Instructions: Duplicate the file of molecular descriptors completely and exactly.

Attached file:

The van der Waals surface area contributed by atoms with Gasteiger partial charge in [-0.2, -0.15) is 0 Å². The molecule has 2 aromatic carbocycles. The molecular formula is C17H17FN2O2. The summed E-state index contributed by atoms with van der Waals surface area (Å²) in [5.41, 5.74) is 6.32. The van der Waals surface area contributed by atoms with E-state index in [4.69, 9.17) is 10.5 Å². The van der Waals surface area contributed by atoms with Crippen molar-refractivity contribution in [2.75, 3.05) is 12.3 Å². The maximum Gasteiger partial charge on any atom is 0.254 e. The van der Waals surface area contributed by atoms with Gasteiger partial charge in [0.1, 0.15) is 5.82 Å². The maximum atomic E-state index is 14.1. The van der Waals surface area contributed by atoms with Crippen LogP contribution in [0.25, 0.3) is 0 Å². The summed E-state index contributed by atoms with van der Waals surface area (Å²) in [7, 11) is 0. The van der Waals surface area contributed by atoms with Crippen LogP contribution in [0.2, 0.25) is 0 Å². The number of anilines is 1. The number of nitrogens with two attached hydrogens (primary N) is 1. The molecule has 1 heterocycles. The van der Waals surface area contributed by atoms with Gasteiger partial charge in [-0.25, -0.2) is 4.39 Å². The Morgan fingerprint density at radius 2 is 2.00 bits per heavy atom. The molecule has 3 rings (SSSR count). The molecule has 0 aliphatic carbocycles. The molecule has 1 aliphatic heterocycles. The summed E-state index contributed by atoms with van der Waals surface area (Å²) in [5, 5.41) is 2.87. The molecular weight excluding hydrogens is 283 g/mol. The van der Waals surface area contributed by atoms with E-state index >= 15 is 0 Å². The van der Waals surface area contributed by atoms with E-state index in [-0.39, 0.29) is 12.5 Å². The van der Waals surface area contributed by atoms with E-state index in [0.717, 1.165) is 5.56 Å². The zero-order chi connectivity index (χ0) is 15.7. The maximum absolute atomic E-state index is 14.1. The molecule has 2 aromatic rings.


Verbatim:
The van der Waals surface area contributed by atoms with Gasteiger partial charge in [-0.2, -0.15) is 0 Å². The molecule has 2 aromatic carbocycles. The molecular formula is C17H17FN2O2. The summed E-state index contributed by atoms with van der Waals surface area (Å²) in [5.41, 5.74) is 6.32. The van der Waals surface area contributed by atoms with E-state index in [4.69, 9.17) is 10.5 Å². The van der Waals surface area contributed by atoms with Crippen molar-refractivity contribution in [2.75, 3.05) is 12.3 Å². The maximum Gasteiger partial charge on any atom is 0.254 e. The van der Waals surface area contributed by atoms with Gasteiger partial charge in [0.1, 0.15) is 5.82 Å². The maximum atomic E-state index is 14.1. The van der Waals surface area contributed by atoms with Crippen LogP contribution in [0.25, 0.3) is 0 Å². The summed E-state index contributed by atoms with van der Waals surface area (Å²) in [7, 11) is 0. The van der Waals surface area contributed by atoms with Crippen LogP contribution in [0.2, 0.25) is 0 Å². The number of anilines is 1. The number of nitrogens with two attached hydrogens (primary N) is 1. The molecule has 1 heterocycles. The van der Waals surface area contributed by atoms with Gasteiger partial charge in [-0.25, -0.2) is 4.39 Å². The Morgan fingerprint density at radius 2 is 2.00 bits per heavy atom. The molecule has 3 rings (SSSR count). The molecule has 0 aliphatic carbocycles. The molecule has 1 aliphatic heterocycles. The summed E-state index contributed by atoms with van der Waals surface area (Å²) in [5, 5.41) is 2.87. The molecular weight excluding hydrogens is 283 g/mol. The van der Waals surface area contributed by atoms with E-state index >= 15 is 0 Å². The van der Waals surface area contributed by atoms with E-state index in [-0.39, 0.29) is 12.5 Å². The van der Waals surface area contributed by atoms with E-state index in [0.717, 1.165) is 5.56 Å². The zero-order chi connectivity index (χ0) is 15.7. The maximum absolute atomic E-state index is 14.1. The molecule has 2 aromatic rings.